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Re: uniqueness not always correct

From: Tom Lane <tgl(at)sss(dot)pgh(dot)pa(dot)us>
To: Bruce Momjian <pgman(at)candle(dot)pha(dot)pa(dot)us>
Cc: Frank Cusack <fcusack(at)iconnet(dot)net>, pgsql-bugs(at)postgresql(dot)org
Subject: Re: uniqueness not always correct
Date: 2000-06-01 02:13:07
Message-ID: 12455.959825587@sss.pgh.pa.us (view raw or flat)
Thread:
Lists: pgsql-bugspgsql-hackers
Bruce Momjian <pgman(at)candle(dot)pha(dot)pa(dot)us> writes:
> This bug appears to still exist in 7.0:
> 	test=> create table test (zone int4, net cidr, unique(zone, net));

Yeah.  IIRC, the issue is that the CIDR data-type-specific btree
comparison function looks at all bits in the datatype, including bits
that are past the specified length (/24, here) and weren't necessarily
zeroed by the datatype input routine.  It's not clear whether the
comparator or the input routine or both are wrong --- *should* those
bits be significant, or not?

The discussion about how to fix it bogged down, and apparently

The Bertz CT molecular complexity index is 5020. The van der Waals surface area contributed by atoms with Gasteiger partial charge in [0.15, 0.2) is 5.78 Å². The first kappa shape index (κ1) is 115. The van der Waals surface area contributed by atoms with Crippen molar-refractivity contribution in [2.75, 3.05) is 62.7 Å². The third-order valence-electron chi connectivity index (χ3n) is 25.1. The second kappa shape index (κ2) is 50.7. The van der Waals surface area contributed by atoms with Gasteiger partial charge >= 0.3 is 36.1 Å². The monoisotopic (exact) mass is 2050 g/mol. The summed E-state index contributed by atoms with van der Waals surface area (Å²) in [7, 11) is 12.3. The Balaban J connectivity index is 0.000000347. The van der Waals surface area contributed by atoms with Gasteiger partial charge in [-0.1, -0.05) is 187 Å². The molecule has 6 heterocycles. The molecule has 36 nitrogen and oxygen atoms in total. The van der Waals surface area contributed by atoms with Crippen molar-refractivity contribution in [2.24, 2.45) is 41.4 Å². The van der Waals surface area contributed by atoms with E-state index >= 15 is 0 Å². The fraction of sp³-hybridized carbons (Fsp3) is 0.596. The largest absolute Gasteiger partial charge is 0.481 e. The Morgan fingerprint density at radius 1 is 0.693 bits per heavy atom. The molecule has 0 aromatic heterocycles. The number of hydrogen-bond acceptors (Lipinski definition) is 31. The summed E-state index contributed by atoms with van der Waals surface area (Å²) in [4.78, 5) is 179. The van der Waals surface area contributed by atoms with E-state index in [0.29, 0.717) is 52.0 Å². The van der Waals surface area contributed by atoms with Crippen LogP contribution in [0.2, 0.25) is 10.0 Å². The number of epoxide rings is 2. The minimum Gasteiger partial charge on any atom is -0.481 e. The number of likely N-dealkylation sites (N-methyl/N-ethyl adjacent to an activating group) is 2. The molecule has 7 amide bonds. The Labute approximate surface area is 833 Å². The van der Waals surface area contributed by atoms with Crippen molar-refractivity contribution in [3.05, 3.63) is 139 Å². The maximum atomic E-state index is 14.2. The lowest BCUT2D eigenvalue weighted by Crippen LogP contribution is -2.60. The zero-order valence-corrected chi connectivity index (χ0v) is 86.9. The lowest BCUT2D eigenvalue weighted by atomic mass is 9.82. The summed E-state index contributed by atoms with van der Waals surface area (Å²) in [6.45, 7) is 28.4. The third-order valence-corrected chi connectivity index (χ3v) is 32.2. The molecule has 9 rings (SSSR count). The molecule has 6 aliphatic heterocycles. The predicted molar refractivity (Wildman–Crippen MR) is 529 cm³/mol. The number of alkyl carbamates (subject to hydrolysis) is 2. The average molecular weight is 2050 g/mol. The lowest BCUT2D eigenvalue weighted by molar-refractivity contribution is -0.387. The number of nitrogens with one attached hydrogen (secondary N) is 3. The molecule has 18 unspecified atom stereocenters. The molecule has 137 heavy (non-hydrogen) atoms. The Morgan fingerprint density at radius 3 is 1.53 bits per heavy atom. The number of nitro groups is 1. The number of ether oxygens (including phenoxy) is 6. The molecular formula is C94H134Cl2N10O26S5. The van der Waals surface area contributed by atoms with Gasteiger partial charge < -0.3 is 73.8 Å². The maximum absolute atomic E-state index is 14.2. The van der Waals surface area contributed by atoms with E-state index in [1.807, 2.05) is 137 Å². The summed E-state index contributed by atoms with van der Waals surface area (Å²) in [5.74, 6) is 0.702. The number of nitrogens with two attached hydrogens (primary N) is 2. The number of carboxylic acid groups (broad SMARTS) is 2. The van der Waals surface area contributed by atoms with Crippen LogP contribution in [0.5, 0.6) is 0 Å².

no one did anything.  I recall feeling that we had some confusion
between what the semantics of CIDR and INET types ought to be,
but I don't understand them well enough to know what they should do.
Right now the same operators are used for both, which seems like it
can't be right.

I was hoping someone would dig through the archives or talk to Paul
Vixie again and come away with a clear understanding of the semantics
of these two datatypes (and why we need two, if we do).

Alternatively, if no one cares enough about these types to even
understand what they should do, maybe we should rip 'em out?

			regards, tom lane

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